King David’s Palace Uncovered In Jerusalem

King David’s palace along with another royal public building has been uncovered near Jerusalem, Israel.

For the past year, archaeologists have been excavating a site believed to be the fortified Judean city of Shaarayim. This is where David conquered Goliath as described in the Bible.

Professors Yossi Garfinkel of Hebrew University and Saar Ganor, who lead the excavations told Fox that “the ruins are the best example to date of the uncovered fortress city of King David.”

“This is indisputable proof of the existence of a central authority in Judah during the time of King David.”

The location of King David’s palace has been found near the modern city of Khirbet Qeiyafa. In biblical times, it would have been called Shaarayim.

Garfinkel and Ganor have identified one of the two structures to be King David’s palace and the other an enormous royal storeroom. These two structures are the largest known buildings to have existed in the 10th Century BCE in Jerusalem.

“The southern part of a large palace that extended across an area of about 1,000 square meters [10,800 square feet] was revealed at the top of the city,” explained Garfinkel and Ganor. “The wall enclosing the palace is about 30 meters [100 feet] long and an impressive entrance is fixed it through which one descended to the southern gate of the city, opposite the Valley of Elah. Around the palace’s perimeter were rooms in which various installations were found — evidence of a metal industry, special pottery vessels and fragments of alabaster vessels that were imported from Egypt.”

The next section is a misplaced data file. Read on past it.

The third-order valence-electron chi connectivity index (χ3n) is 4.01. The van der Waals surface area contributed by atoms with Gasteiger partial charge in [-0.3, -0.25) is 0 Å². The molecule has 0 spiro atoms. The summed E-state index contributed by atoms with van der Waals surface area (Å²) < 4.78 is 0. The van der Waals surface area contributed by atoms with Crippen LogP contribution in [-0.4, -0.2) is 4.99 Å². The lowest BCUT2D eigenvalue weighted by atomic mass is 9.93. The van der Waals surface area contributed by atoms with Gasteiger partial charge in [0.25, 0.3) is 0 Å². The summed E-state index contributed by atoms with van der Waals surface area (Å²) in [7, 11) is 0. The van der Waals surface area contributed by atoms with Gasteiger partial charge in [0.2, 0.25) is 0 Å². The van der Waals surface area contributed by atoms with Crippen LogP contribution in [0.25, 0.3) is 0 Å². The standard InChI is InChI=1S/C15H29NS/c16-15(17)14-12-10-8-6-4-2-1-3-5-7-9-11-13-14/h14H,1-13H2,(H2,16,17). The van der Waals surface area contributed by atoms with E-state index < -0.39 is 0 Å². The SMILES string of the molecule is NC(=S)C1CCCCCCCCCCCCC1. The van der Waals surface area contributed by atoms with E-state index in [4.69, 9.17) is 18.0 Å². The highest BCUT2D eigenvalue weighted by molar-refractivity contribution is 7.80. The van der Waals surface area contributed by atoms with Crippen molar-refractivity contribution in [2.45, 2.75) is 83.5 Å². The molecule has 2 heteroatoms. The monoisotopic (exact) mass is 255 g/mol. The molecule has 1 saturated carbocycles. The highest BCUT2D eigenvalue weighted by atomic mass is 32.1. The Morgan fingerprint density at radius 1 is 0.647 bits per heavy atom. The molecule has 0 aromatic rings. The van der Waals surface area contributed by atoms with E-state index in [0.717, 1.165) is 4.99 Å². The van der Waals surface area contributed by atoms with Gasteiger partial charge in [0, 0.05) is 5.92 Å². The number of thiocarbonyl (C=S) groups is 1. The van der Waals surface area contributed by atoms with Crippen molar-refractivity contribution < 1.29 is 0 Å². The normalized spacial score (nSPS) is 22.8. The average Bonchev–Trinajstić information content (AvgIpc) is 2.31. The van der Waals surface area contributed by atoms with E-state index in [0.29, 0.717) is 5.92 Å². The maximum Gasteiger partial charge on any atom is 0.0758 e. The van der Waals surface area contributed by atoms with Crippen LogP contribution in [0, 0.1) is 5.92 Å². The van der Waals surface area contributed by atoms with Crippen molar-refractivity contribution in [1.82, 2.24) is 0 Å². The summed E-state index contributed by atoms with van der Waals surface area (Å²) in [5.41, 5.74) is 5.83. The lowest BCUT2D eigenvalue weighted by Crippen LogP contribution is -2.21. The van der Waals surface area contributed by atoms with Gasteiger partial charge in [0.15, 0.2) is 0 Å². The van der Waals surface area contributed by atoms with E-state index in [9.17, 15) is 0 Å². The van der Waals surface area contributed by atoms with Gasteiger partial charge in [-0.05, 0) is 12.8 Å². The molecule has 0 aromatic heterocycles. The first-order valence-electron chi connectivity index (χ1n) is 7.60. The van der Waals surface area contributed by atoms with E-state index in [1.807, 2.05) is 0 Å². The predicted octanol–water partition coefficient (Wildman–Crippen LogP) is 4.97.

Yoli Schwartz the spokeswoman for The Israel Antiquities Authority (IAA) told the Times of Israel that “this is the only site in which organic material was found — including olive seeds — that can be carbon-14 dated,”

She went on to explain that “The palace is located in the center of the site and controls all of the houses lower than it in the city. From here one has an excellent vantage looking out into the distance, from as far as the Mediterranean Sea in the west to the Hebron Mountains and Jerusalem in the east. This is an ideal location from which to send messages by means of fire signals.”

Artifacts in there hundreds have been found such as pottery vessels, seals and religious objects all typical of the era.

The IAA plans to declare King David’s Palace a national park, where people will be able to learn about the culture of the country at the time of King David.